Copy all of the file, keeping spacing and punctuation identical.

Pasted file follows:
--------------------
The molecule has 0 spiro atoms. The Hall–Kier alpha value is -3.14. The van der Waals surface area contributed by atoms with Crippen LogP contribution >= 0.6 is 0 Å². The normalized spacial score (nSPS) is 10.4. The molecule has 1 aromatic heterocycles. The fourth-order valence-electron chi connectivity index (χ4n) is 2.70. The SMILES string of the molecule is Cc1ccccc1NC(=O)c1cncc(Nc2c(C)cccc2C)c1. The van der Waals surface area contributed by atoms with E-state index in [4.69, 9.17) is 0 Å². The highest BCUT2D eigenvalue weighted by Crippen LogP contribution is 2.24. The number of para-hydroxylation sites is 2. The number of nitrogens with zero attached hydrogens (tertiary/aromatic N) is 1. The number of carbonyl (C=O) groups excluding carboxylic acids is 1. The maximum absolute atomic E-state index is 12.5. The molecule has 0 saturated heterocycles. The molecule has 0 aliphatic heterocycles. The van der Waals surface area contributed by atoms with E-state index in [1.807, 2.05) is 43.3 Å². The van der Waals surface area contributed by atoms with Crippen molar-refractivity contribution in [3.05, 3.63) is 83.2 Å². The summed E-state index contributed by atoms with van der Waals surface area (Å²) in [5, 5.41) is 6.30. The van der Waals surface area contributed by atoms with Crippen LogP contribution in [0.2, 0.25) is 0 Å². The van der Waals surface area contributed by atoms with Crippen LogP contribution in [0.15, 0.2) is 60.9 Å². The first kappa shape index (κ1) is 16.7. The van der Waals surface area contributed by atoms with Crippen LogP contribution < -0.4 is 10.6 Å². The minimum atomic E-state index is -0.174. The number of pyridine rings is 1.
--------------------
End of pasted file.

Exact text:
The molecule has 0 spiro atoms. The Hall–Kier alpha value is -3.14. The van der Waals surface area contributed by atoms with Crippen LogP contribution >= 0.6 is 0 Å². The normalized spacial score (nSPS) is 10.4. The molecule has 1 aromatic heterocycles. The fourth-order valence-electron chi connectivity index (χ4n) is 2.70. The SMILES string of the molecule is Cc1ccccc1NC(=O)c1cncc(Nc2c(C)cccc2C)c1. The van der Waals surface area contributed by atoms with E-state index in [4.69, 9.17) is 0 Å². The highest BCUT2D eigenvalue weighted by Crippen LogP contribution is 2.24. The number of para-hydroxylation sites is 2. The number of nitrogens with zero attached hydrogens (tertiary/aromatic N) is 1. The number of carbonyl (C=O) groups excluding carboxylic acids is 1. The maximum absolute atomic E-state index is 12.5. The molecule has 0 saturated heterocycles. The molecule has 0 aliphatic heterocycles. The van der Waals surface area contributed by atoms with E-state index in [1.807, 2.05) is 43.3 Å². The van der Waals surface area contributed by atoms with Crippen molar-refractivity contribution in [3.05, 3.63) is 83.2 Å². The summed E-state index contributed by atoms with van der Waals surface area (Å²) in [5, 5.41) is 6.30. The van der Waals surface area contributed by atoms with Crippen LogP contribution in [0.2, 0.25) is 0 Å². The van der Waals surface area contributed by atoms with Crippen LogP contribution in [0.15, 0.2) is 60.9 Å². The first kappa shape index (κ1) is 16.7. The van der Waals surface area contributed by atoms with Crippen LogP contribution < -0.4 is 10.6 Å². The minimum atomic E-state index is -0.174. The number of pyridine rings is 1.